On Friday 25 June 2021, British tabloid The Sun published pictures of the UK Health Secretary, Matt Hancock, kissing Gina Coladangelo in his office at the Department of Health. These pictures were, it seems, captured by a CCTV camera in the office and leaked by person(s) unknown to the newspaper. The pictures were soon joined on The Sun’s website by a video clip (seemingly from the same camera). The clip shows Hancock and Coladangelo in what might be described as a passionate embrace. The footage lasts just over one minute and remains online, including on The Sun’s Youtube channel.
The pictures and footage caused instant controversy due to the fact that both Hancock and Coladangelo are married to other people, and due to the fact that Hancock brought Coladangelo into the Department for Health during the pandemic, where after a period of unpaid work she took on a paid role (taxpayer funded) in the autumn of 2020. These facts raise questions of both a moral and political nature. It is also clear that the actions of Hancock and Coladangelo breached COVID guidelines that Hancock had himself played a key role in designing and promoting during the pandemic. This raised the politically toxic spectre of hypocrisy that led to his resignation on Saturday 26 June.
Dr Jonatan Echebarria Fernández (City Law School), Dr Tafsir Matin Johansson (World Maritime University) and Mr Mitchell Lennan (University of Strathclyde)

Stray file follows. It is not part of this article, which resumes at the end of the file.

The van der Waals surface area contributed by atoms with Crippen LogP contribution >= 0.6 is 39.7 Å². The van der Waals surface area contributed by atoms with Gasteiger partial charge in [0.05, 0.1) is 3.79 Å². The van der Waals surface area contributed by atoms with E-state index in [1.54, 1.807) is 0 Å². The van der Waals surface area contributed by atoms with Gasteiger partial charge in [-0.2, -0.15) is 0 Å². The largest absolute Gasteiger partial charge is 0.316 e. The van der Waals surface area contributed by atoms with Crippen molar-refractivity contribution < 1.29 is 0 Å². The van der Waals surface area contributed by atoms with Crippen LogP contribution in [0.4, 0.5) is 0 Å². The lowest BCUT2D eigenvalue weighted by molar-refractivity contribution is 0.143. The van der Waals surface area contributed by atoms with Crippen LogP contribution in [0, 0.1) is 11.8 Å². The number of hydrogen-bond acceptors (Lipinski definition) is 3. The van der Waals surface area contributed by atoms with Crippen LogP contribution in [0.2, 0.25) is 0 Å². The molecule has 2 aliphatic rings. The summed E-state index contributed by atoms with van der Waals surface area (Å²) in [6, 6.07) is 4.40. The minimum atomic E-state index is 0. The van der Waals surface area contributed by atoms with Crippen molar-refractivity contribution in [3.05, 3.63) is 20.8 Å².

On Tuesday 8 June 2021, eleven leading experts from academia, the fishing industry, and international organisations gathered at an online workshop to discuss the legal challenges presented by Brexit and fisheries. The workshop was organised as part of the City Law School Higher Education Innovation Fund (HEIF) funded project “Legal challenges faced by coastal and fishing communities and the new British Fisheries Policy”. The project is led by Dr Jonatan Echebarria Fernández of City Law School (Principal Investigator), Dr Tafsir Matin Johansson of World Maritime University (Senior Expert Consultant) and Mr Mitchell Lennan of the University of Strathclyde (Impact Assistant).
Y.Y. Brandon Chen (University of Ottawa), Julia Chung (University of Ottawa) & Hannah Duhme (University of Ottawa)
This post is the third in a series of blog posts on COVID-19 and inequalities from a multidisciplinary and international perspective. A work-in-progress symposium on 9-10 June 2021 on the forthcoming edited collection tentatively titled as above is under contract with Bristol University Press sits within the Bristol Studies in Law and Social Justice Series.
The COVID-19 pandemic in Canada has affected racialized migrant populations disproportionately. Like many high-income countries, Canada depends heavily on migrant workers to perform essential services, including inside health and long-term care facilities, on the farms, and in food-processing plants. While attending to such essential work during the pandemic increases migrant workers’ risk of exposure to COVID-19, government policies have largely fallen short of what is required to mitigate these risks.
Gwilym David Blunt, City, University of London
This post is the second in a series of blog posts on COVID-19 and inequalities from a multidisciplinary and international perspective. A work-in-progress symposium on 9-10 June 2021 on the forthcoming edited collection tentatively titled as above is under contract with Bristol University Press sits within the Bristol Studies in Law and Social Justice Series.
Several hundred people assembled in London’s Hyde Park in July 2020 to protest rules making face masks mandatory in shops and supermarkets to help control the spread of COVID-19. This was not an isolated event. Similar protests have occurred in many places around the world in reaction to the prospect of “mask mandates” – especially in the United States.